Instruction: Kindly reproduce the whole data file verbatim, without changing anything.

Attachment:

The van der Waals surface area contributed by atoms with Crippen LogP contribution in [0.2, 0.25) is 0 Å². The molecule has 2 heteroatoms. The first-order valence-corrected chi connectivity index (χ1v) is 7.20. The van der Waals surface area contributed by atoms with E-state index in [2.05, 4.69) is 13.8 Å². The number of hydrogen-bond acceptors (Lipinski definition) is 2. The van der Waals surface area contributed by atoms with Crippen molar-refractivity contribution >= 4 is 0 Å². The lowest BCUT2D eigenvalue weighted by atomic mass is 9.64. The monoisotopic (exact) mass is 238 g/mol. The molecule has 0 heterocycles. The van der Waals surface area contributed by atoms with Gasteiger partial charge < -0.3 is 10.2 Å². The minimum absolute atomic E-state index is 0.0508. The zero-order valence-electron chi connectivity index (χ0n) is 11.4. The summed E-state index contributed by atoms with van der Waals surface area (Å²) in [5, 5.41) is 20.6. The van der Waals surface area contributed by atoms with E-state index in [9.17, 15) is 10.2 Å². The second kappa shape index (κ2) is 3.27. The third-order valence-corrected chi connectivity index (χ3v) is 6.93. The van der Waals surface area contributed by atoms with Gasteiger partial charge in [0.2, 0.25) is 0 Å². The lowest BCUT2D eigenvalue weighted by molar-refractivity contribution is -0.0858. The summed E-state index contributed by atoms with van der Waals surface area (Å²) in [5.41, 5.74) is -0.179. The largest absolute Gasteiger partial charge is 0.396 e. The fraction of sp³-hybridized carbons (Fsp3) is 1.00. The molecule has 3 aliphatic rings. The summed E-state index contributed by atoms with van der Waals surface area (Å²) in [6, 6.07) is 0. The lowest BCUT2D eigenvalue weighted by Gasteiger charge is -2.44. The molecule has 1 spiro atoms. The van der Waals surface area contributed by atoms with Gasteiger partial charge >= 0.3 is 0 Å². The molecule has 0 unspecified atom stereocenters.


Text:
The van der Waals surface area contributed by atoms with Crippen LogP contribution in [0.2, 0.25) is 0 Å². The molecule has 2 heteroatoms. The first-order valence-corrected chi connectivity index (χ1v) is 7.20. The van der Waals surface area contributed by atoms with E-state index in [2.05, 4.69) is 13.8 Å². The number of hydrogen-bond acceptors (Lipinski definition) is 2. The van der Waals surface area contributed by atoms with Crippen molar-refractivity contribution >= 4 is 0 Å². The lowest BCUT2D eigenvalue weighted by atomic mass is 9.64. The monoisotopic (exact) mass is 238 g/mol. The molecule has 0 heterocycles. The van der Waals surface area contributed by atoms with Gasteiger partial charge < -0.3 is 10.2 Å². The minimum absolute atomic E-state index is 0.0508. The zero-order valence-electron chi connectivity index (χ0n) is 11.4. The summed E-state index contributed by atoms with van der Waals surface area (Å²) in [5, 5.41) is 20.6. The van der Waals surface area contributed by atoms with E-state index in [9.17, 15) is 10.2 Å². The second kappa shape index (κ2) is 3.27. The third-order valence-corrected chi connectivity index (χ3v) is 6.93. The van der Waals surface area contributed by atoms with Gasteiger partial charge in [0.2, 0.25) is 0 Å². The lowest BCUT2D eigenvalue weighted by molar-refractivity contribution is -0.0858. The summed E-state index contributed by atoms with van der Waals surface area (Å²) in [5.41, 5.74) is -0.179. The largest absolute Gasteiger partial charge is 0.396 e. The fraction of sp³-hybridized carbons (Fsp3) is 1.00. The molecule has 3 aliphatic rings. The summed E-state index contributed by atoms with van der Waals surface area (Å²) in [6, 6.07) is 0. The lowest BCUT2D eigenvalue weighted by Gasteiger charge is -2.44. The molecule has 1 spiro atoms. The van der Waals surface area contributed by atoms with Gasteiger partial charge >= 0.3 is 0 Å². The molecule has 0 unspecified atom stereocenters.